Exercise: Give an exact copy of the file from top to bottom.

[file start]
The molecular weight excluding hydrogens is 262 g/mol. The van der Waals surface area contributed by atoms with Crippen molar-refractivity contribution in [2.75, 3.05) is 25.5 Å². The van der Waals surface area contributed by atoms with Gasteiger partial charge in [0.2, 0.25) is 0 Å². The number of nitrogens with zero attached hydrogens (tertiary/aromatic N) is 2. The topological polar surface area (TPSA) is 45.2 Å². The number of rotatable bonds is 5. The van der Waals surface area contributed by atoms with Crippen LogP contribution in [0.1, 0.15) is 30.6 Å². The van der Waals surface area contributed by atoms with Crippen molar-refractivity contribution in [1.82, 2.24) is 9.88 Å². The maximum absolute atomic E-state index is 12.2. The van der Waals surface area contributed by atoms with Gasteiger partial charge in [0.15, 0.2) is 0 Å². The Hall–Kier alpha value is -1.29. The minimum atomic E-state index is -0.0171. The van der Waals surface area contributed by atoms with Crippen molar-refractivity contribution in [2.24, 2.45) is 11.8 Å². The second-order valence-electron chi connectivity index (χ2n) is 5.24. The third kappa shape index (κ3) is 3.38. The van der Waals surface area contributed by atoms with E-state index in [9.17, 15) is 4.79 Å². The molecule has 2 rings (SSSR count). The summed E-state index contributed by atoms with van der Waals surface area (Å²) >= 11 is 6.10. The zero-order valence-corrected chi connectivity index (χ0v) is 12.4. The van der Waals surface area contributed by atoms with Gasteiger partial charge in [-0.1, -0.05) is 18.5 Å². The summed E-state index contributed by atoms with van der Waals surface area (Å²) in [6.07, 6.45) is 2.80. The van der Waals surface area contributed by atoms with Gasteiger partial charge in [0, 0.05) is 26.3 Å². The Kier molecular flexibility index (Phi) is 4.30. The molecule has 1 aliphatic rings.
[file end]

The molecular weight excluding hydrogens is 262 g/mol. The van der Waals surface area contributed by atoms with Crippen molar-refractivity contribution in [2.75, 3.05) is 25.5 Å². The van der Waals surface area contributed by atoms with Gasteiger partial charge in [0.2, 0.25) is 0 Å². The number of nitrogens with zero attached hydrogens (tertiary/aromatic N) is 2. The topological polar surface area (TPSA) is 45.2 Å². The number of rotatable bonds is 5. The van der Waals surface area contributed by atoms with Crippen LogP contribution in [0.1, 0.15) is 30.6 Å². The van der Waals surface area contributed by atoms with Crippen molar-refractivity contribution in [1.82, 2.24) is 9.88 Å². The maximum absolute atomic E-state index is 12.2. The van der Waals surface area contributed by atoms with Gasteiger partial charge in [0.15, 0.2) is 0 Å². The Hall–Kier alpha value is -1.29. The minimum atomic E-state index is -0.0171. The van der Waals surface area contributed by atoms with Crippen molar-refractivity contribution in [2.24, 2.45) is 11.8 Å². The second-order valence-electron chi connectivity index (χ2n) is 5.24. The third kappa shape index (κ3) is 3.38. The van der Waals surface area contributed by atoms with E-state index in [9.17, 15) is 4.79 Å². The molecule has 2 rings (SSSR count). The summed E-state index contributed by atoms with van der Waals surface area (Å²) >= 11 is 6.10. The zero-order valence-corrected chi connectivity index (χ0v) is 12.4. The van der Waals surface area contributed by atoms with Gasteiger partial charge in [-0.1, -0.05) is 18.5 Å². The summed E-state index contributed by atoms with van der Waals surface area (Å²) in [6.07, 6.45) is 2.80. The van der Waals surface area contributed by atoms with Gasteiger partial charge in [0, 0.05) is 26.3 Å². The Kier molecular flexibility index (Phi) is 4.30. The molecule has 1 aliphatic rings.